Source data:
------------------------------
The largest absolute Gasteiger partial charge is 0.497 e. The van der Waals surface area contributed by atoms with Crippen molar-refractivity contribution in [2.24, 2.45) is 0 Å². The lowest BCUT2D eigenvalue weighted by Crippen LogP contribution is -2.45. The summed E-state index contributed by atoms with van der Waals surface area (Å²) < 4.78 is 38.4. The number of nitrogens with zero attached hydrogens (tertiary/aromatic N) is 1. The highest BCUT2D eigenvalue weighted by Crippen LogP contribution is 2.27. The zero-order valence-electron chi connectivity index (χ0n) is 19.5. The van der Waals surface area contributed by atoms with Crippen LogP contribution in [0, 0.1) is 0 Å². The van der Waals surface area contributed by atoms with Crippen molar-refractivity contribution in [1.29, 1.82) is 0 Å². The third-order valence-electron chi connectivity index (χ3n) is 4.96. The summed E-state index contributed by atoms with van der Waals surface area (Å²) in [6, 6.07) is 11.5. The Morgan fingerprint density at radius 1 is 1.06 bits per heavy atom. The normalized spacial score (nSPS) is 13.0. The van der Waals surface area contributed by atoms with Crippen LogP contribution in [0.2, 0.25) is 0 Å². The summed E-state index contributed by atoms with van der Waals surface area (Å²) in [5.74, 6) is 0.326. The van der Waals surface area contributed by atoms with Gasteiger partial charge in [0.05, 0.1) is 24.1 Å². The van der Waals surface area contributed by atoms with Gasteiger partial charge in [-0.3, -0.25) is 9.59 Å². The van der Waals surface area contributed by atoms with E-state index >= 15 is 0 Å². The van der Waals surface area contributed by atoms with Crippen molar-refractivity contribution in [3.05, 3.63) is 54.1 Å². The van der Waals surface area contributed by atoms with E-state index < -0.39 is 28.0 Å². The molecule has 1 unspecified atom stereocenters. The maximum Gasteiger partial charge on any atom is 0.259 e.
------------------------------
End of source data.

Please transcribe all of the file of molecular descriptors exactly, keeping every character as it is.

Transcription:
The largest absolute Gasteiger partial charge is 0.497 e. The van der Waals surface area contributed by atoms with Crippen molar-refractivity contribution in [2.24, 2.45) is 0 Å². The lowest BCUT2D eigenvalue weighted by Crippen LogP contribution is -2.45. The summed E-state index contributed by atoms with van der Waals surface area (Å²) < 4.78 is 38.4. The number of nitrogens with zero attached hydrogens (tertiary/aromatic N) is 1. The highest BCUT2D eigenvalue weighted by Crippen LogP contribution is 2.27. The zero-order valence-electron chi connectivity index (χ0n) is 19.5. The van der Waals surface area contributed by atoms with Crippen LogP contribution in [0, 0.1) is 0 Å². The van der Waals surface area contributed by atoms with Crippen molar-refractivity contribution in [1.29, 1.82) is 0 Å². The third-order valence-electron chi connectivity index (χ3n) is 4.96. The summed E-state index contributed by atoms with van der Waals surface area (Å²) in [6, 6.07) is 11.5. The Morgan fingerprint density at radius 1 is 1.06 bits per heavy atom. The normalized spacial score (nSPS) is 13.0. The van der Waals surface area contributed by atoms with Crippen LogP contribution in [0.2, 0.25) is 0 Å². The summed E-state index contributed by atoms with van der Waals surface area (Å²) in [5.74, 6) is 0.326. The van der Waals surface area contributed by atoms with Gasteiger partial charge in [0.05, 0.1) is 24.1 Å². The van der Waals surface area contributed by atoms with Gasteiger partial charge in [-0.3, -0.25) is 9.59 Å². The van der Waals surface area contributed by atoms with E-state index >= 15 is 0 Å². The van der Waals surface area contributed by atoms with Crippen molar-refractivity contribution in [3.05, 3.63) is 54.1 Å². The van der Waals surface area contributed by atoms with E-state index < -0.39 is 28.0 Å². The molecule has 1 unspecified atom stereocenters. The maximum Gasteiger partial charge on any atom is 0.259 e.